Women are generally employed in lower positions than men: they are more often in non-management positions. Men are much more often self-employed or employed as members of the board of directors or with a supervisory role. This inequality exists even between men and women with the same educational level. This is in all likelihood attributable to the fact that women have family and household responsibilities that limit their professional flexibility and leave them fewer opportunities to gain professional experience.
Since 2011 no noticeable changes occurred regarding the distribution of professional positions. Statements about the temporal evolution before 2011 are not possible due to changes in the method of collecting data (see comments in the table).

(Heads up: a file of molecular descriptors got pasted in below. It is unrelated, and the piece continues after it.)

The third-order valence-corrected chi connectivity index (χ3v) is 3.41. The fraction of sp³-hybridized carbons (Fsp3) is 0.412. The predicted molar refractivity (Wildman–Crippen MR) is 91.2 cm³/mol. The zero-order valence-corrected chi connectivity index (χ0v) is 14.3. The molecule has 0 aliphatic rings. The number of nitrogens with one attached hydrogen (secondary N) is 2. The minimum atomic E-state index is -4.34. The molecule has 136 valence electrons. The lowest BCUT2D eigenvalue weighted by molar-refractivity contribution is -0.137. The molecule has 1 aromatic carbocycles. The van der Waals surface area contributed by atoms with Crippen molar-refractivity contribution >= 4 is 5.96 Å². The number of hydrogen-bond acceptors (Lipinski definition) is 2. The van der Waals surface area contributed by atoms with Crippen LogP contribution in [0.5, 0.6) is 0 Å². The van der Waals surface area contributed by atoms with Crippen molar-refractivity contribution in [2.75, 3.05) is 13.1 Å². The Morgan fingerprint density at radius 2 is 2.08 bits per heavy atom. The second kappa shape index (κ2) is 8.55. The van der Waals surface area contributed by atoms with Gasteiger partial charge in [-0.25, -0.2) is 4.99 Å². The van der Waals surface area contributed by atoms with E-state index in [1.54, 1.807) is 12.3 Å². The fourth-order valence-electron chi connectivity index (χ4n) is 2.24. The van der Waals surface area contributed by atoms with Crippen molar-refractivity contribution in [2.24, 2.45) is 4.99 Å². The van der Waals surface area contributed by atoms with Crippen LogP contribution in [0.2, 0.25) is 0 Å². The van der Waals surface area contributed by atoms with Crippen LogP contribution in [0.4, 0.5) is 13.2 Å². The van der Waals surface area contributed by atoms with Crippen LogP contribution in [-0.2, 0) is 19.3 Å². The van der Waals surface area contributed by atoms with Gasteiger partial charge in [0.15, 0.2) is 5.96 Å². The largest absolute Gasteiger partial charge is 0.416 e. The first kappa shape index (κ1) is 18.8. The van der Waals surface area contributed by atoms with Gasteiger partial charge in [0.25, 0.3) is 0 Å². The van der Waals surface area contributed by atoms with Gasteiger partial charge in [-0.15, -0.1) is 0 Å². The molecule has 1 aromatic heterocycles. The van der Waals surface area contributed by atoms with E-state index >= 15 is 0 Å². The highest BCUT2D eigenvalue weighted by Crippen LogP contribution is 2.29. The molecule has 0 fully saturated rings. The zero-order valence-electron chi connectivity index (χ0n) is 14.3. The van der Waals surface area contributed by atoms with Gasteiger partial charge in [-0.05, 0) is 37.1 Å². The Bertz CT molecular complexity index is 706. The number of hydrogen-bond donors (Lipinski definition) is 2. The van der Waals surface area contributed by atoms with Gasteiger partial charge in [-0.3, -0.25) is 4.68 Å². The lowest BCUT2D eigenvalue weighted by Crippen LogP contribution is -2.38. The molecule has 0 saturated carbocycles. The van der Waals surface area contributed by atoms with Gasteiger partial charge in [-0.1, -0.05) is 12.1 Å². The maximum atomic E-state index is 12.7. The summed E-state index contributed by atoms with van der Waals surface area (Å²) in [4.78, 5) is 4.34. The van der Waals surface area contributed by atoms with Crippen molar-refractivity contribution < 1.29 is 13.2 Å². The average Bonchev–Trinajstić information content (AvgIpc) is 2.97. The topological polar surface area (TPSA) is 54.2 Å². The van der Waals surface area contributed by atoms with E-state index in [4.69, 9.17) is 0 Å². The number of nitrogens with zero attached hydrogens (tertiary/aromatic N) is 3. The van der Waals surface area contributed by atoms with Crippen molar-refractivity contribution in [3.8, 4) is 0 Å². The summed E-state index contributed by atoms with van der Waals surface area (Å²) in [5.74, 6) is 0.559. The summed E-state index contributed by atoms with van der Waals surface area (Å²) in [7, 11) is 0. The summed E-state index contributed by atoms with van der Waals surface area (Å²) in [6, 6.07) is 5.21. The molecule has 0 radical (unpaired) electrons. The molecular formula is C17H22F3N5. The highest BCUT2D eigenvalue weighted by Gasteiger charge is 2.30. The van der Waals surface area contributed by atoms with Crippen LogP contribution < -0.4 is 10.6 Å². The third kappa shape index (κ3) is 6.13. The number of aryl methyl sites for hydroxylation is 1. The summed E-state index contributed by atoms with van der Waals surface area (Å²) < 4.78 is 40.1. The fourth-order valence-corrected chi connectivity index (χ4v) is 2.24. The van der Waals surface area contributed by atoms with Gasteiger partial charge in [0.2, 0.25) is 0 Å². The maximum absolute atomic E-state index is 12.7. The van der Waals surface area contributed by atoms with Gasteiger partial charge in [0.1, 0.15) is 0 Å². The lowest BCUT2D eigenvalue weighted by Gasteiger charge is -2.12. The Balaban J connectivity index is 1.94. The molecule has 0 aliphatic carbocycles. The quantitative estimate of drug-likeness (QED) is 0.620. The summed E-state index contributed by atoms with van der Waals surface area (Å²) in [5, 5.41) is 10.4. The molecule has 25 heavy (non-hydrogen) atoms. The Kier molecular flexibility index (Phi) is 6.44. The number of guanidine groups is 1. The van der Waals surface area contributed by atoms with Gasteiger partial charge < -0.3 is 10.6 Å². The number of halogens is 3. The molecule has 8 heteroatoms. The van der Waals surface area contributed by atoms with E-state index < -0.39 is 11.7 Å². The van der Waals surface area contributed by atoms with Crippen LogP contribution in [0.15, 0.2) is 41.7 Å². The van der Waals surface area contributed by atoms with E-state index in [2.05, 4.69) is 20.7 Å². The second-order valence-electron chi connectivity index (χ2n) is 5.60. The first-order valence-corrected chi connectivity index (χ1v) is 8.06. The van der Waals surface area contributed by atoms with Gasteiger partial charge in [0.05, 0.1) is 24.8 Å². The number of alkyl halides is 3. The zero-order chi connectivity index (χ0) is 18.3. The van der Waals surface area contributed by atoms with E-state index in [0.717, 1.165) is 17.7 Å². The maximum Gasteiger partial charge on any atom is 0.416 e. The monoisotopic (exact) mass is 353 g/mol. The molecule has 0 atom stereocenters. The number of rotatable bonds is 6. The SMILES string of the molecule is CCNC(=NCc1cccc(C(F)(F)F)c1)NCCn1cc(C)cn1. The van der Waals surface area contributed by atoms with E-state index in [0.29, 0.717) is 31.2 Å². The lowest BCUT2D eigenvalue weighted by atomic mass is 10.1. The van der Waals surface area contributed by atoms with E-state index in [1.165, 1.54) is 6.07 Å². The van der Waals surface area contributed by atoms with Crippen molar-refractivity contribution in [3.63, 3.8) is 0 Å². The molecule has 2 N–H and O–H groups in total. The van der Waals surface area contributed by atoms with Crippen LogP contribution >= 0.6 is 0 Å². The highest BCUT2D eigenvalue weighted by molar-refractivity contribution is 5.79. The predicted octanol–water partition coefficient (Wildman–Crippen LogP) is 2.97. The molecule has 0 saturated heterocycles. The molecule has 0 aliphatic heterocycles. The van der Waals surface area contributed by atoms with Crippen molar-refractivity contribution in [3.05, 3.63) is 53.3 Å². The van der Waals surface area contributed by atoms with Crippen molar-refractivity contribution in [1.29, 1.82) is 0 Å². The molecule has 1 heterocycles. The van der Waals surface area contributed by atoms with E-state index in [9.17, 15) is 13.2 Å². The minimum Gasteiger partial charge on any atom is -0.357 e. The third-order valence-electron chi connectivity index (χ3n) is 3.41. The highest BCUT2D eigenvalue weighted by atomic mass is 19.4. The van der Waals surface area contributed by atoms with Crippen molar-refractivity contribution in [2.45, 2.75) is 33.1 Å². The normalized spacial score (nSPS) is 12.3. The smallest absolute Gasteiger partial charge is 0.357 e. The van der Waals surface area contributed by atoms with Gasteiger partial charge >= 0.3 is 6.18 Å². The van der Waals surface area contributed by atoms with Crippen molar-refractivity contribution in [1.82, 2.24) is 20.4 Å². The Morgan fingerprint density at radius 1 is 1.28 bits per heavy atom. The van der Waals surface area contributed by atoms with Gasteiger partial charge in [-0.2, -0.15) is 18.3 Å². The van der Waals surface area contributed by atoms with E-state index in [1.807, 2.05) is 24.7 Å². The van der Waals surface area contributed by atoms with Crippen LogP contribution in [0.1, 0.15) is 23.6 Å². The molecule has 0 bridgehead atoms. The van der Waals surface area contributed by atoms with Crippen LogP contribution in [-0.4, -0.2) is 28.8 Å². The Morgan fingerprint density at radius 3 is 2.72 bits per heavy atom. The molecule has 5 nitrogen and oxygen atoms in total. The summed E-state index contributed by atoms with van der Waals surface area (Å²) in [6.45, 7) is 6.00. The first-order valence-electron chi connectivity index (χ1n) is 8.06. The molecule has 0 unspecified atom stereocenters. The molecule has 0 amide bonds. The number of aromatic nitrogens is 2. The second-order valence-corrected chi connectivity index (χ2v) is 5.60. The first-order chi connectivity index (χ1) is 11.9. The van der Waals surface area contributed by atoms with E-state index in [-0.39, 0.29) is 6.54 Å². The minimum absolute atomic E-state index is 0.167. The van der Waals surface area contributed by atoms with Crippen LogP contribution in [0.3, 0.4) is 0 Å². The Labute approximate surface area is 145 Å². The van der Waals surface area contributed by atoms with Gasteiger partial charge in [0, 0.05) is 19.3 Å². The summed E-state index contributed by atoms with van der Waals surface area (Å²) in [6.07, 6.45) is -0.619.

The proportion of women among employees who are members of the board of directors and those with a supervisory role has risen slightly since 1996 and constitutes now a little more than a third.